Is Kratom addictive?
In my experience, it is.
Here’s everything you need to know about Kratom addiction.
What Is Kratom?
Kratom is “Mitragyna Speciosa,” an addictive plant from Southeast Asia. The leaves on the plant contain chemicals that produce mind-altering effects similar to opioids.
The leaves of this plant are dried then ground down into a green powder commercialized as Kratom. Kratom is legal to buy in the US, so it’s sold online or at certain dispensaries in all sorts of forms.
The most common form of Kratom is the powder, followed by a pill containing the powder. They all contain a warning label saying not for human consumption, but the only way to take Kratom is to basically eat it.
Some people do chew the leaves if they’re able to get them or drink them as a tea, or even smoke them. It’s pretty clear that it’s meant to be consumed.
Kratom, Like Weed, Has Different Strains
Kratom and weed are similar in that both have different strains. Similar to weed, each strain can produce a different or deeper effect.
Maeng Da in my experience is the strongest of the strains. In some, it produces a euphoric and pain-killing effect similar to an opioid.
It basically affects the same brain receptors as an opioid would, thus causing the similar side effects.
However, any time you’re messing around with an opioid receptor, you need to be careful.
In My Experience, Kratom Is Addictive, but It’s Also Safe
I’ve had years (about 5) of experience with Kratom and all its strains and forms.
In my experience, Kratom didn’t get me high. I was introduced to it by a coworker then who used it to treat GI issues and to get high.
I can’t say I ever got “high” off it, but I know that Kratom can get you high because I’ve met many people who say that it does.
I had tried different strains from different places as well and never seemed to get any real effects.
My theory is that it was most likely because I had abused way too many opioids and my body was accustomed to a certain type and level.
However, it did seem to help with SOME withdrawal effects I had had when I went on and off different opiates. Kratom is an opioid, so that makes sense.
I never felt like I overdosed on Kratom, so I can say that Kratom is safe in my experience.
How I Did Kratom
With the need to experiment with all sorts of different substances, I kept going with Kratom. I did the rawest form, which is the ground down powder, and somehow shoved it into my mouth and ate it.
It was pretty disgusting shoving some bitter green powder shit into your mouth and then trying to swallow it. It didn’t dissolve in water or anything, but taking a “shot” of it was the easiest way I had found.
After taking it, my stomach would always grumble a bit and then I always hoped I would feel high, but in the years I took it, I really never did.
I even adjusted the amount and then different combinations, but it didn’t work for me. It is proven to have real effects on you and not just a psychological mind trick, it just never happened to me.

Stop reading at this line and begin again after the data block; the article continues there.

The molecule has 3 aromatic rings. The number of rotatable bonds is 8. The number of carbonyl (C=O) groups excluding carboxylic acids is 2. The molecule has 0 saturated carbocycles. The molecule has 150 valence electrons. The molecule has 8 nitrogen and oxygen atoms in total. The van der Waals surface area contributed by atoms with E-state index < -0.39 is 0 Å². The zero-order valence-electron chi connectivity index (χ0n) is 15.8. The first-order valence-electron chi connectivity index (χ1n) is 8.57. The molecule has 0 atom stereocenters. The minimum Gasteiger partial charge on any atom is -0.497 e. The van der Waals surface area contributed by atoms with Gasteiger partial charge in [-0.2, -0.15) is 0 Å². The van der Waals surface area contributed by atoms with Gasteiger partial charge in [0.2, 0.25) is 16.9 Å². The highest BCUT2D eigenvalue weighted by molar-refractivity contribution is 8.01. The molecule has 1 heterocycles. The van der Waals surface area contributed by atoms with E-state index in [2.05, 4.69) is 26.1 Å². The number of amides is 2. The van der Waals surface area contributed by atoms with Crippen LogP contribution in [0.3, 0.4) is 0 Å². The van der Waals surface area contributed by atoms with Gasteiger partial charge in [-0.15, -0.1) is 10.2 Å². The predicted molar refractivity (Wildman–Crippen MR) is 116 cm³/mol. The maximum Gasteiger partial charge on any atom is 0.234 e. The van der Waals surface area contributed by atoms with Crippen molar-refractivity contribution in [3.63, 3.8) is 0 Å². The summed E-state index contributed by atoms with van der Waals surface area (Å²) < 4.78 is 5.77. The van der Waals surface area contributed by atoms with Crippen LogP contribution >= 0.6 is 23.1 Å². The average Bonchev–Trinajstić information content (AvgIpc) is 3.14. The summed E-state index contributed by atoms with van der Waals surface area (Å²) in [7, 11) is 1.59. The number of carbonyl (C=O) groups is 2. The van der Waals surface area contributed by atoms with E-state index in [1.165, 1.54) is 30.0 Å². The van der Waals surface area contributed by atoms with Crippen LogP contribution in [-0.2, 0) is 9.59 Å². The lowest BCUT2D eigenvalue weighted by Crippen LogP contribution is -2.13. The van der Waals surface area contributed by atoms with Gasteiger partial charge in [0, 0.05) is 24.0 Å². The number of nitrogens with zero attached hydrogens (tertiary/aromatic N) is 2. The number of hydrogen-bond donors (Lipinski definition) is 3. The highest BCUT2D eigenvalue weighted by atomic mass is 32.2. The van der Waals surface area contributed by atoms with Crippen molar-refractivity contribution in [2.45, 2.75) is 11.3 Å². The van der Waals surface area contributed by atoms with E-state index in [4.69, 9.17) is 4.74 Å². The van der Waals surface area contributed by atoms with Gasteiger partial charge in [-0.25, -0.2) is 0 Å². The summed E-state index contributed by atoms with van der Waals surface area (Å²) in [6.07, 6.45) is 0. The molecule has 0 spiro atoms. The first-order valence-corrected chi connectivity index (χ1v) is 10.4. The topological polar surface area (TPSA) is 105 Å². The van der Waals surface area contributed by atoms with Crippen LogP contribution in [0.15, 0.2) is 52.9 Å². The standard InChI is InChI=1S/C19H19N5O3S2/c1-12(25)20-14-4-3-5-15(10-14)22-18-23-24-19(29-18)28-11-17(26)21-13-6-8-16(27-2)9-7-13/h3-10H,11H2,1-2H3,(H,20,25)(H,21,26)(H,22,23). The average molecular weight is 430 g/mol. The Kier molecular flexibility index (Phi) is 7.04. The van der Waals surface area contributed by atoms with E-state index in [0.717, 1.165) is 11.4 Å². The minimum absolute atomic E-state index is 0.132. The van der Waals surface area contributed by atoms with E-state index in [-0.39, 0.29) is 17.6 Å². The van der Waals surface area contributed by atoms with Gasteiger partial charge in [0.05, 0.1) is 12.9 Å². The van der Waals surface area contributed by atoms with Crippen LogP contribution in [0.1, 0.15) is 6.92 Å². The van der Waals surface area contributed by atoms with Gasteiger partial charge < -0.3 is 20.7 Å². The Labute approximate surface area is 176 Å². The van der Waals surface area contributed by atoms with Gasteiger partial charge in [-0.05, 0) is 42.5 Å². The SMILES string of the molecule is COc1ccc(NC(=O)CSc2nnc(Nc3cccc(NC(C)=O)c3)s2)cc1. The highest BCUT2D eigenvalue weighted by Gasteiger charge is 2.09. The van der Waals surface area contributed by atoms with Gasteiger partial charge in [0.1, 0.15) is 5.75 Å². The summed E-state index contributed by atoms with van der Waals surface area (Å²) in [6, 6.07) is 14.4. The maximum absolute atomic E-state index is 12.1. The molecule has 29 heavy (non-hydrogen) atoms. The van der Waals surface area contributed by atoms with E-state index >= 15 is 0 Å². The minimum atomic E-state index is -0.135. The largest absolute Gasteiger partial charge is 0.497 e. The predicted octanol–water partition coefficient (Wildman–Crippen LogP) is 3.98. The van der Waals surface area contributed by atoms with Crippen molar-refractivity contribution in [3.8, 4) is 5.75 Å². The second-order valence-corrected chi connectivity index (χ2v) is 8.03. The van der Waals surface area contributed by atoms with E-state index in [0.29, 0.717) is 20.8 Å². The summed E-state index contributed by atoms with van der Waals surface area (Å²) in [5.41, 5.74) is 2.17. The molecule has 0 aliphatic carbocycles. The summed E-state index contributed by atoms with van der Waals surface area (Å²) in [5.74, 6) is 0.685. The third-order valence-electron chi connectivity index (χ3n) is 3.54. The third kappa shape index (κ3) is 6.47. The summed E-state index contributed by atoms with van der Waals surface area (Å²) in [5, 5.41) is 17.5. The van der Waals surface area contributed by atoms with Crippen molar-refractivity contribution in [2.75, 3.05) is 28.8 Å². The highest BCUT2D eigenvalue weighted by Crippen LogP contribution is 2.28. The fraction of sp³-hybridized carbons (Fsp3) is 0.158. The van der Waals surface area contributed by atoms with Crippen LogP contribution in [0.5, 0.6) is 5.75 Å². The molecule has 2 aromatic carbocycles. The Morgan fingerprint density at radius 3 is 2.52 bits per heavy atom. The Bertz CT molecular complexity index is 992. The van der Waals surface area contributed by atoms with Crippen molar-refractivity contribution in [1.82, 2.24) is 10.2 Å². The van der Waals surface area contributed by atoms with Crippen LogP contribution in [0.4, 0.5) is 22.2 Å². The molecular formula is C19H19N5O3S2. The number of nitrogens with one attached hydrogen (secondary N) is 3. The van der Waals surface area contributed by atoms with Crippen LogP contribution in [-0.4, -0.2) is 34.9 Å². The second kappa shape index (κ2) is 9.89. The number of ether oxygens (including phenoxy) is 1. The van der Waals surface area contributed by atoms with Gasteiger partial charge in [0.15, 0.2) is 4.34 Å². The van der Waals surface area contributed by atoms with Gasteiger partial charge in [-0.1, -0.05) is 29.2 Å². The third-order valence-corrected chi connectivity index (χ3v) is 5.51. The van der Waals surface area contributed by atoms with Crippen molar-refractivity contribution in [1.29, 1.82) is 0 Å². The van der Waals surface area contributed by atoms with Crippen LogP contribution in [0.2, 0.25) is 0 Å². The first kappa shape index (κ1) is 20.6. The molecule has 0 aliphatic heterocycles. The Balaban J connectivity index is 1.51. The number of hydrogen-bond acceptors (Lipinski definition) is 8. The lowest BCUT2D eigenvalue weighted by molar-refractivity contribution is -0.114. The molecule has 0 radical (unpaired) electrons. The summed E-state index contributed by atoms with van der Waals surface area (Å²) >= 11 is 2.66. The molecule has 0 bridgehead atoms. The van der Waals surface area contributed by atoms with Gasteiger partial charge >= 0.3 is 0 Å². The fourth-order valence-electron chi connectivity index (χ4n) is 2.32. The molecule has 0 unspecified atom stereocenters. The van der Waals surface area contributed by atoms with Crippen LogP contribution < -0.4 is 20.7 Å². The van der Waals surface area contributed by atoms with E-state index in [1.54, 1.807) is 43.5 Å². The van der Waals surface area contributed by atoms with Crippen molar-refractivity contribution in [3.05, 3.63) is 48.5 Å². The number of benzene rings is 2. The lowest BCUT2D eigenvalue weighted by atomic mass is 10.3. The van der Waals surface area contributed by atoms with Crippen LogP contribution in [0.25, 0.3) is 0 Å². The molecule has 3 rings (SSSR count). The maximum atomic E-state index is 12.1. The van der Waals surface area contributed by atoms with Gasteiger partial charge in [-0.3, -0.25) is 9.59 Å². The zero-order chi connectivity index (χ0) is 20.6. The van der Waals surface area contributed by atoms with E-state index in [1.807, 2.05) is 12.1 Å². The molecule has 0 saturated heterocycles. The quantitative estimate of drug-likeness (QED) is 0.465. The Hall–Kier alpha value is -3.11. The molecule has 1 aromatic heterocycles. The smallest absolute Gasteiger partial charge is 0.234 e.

As I had mentioned, I did notice that Kratom treated opioid withdrawals as I slowly weaned myself off OxyContin and Hydrocodone and onto Kratom. So now I was taking a lot of Kratom every day instead of pills.
Any substance that interacts with the opioid receptors is addictive, even if they don’t produce any effects, as in my case. I definitely felt the NEED to take Kratom every day on the dot, and few times a day as well — I learn that Kratom is addictive as hell.
I did get the sweats and the anxiety you would feel with normal opiate withdrawal when I missed a dose. It wasn’t as severe, but it happened.
My Kratom Detox
To detox off Kratom, I had to reduce the amount i took little by little. It really wasn’t worth it for me. I guess I sorta felt a difference with and without it, but having similar withdrawal effects made it pointless.
It could have been a psychological addiction for me as well. Any product or chemical that messes around with the opioid receptors will cause an addiction and withdrawal effect.
I first took it for about 3 months then tried to get off. I ended up going back on it to try different strains, and then it became a 5-year ordeal.
Kratom costs around $1–2 per serving loose and $2–5 per capsule. If you hop on blue light, you’ll see a lot of people trying to manage their Kratom addiction.
Kratom Is Addictive — It Won’t Keep You Sober
Kratom isn’t a drug you’re able to “replace” your addiction with. It’s safe to use, but Kratom won’t keep you sober.
A lot of people who do Kratom still take many other drugs, so it doesn’t take out your addiction factor — it just adds another product in.
At one point, I was doing Kratom, pills, and snorting coke.
I like to think of it this way.
Let’s say you smoke cigarettes.
You find some fancy flavored ones that you love and start smoking those.
You just added some flavor and more money onto cigarettes you already smoke.
You’re not smoking fewer of them, and it isn’t magically causing you to stop.
But now you’re going to have a hard time finding those fancy cigs, and maybe they’re going to be illegal soon too (just like Kratom might soon be illegal).
Your body tho has adjusted to wanting just those. It’s a bit of a lose-lose situation here.
But hey, if Kratom did wonders for you, I would love to hear about it.
From my interactions and what I’ve read, it’s not something that’s sustainable.